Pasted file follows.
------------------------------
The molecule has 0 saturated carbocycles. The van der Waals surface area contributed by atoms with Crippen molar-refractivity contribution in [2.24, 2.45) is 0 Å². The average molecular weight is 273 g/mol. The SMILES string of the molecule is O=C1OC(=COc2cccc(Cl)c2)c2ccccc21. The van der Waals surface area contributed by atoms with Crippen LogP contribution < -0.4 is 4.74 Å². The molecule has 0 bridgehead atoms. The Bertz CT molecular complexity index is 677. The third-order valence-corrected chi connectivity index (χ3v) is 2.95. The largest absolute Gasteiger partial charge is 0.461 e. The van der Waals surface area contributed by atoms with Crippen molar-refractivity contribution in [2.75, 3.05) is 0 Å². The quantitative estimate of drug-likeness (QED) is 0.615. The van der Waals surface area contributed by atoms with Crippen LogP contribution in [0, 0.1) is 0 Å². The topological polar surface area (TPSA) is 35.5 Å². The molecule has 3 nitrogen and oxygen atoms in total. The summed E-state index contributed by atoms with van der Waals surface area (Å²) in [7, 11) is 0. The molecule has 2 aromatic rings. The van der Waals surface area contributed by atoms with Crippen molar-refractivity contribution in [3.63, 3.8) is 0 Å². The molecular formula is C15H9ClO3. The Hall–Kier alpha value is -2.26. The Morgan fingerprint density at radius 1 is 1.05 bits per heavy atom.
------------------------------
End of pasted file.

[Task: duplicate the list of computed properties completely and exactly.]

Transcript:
The molecule has 0 saturated carbocycles. The van der Waals surface area contributed by atoms with Crippen molar-refractivity contribution in [2.24, 2.45) is 0 Å². The average molecular weight is 273 g/mol. The SMILES string of the molecule is O=C1OC(=COc2cccc(Cl)c2)c2ccccc21. The van der Waals surface area contributed by atoms with Crippen LogP contribution < -0.4 is 4.74 Å². The molecule has 0 bridgehead atoms. The Bertz CT molecular complexity index is 677. The third-order valence-corrected chi connectivity index (χ3v) is 2.95. The largest absolute Gasteiger partial charge is 0.461 e. The van der Waals surface area contributed by atoms with Crippen molar-refractivity contribution in [2.75, 3.05) is 0 Å². The quantitative estimate of drug-likeness (QED) is 0.615. The van der Waals surface area contributed by atoms with Crippen LogP contribution in [0, 0.1) is 0 Å². The topological polar surface area (TPSA) is 35.5 Å². The molecule has 3 nitrogen and oxygen atoms in total. The summed E-state index contributed by atoms with van der Waals surface area (Å²) in [7, 11) is 0. The molecule has 2 aromatic rings. The van der Waals surface area contributed by atoms with Crippen molar-refractivity contribution in [3.63, 3.8) is 0 Å². The molecular formula is C15H9ClO3. The Hall–Kier alpha value is -2.26. The Morgan fingerprint density at radius 1 is 1.05 bits per heavy atom.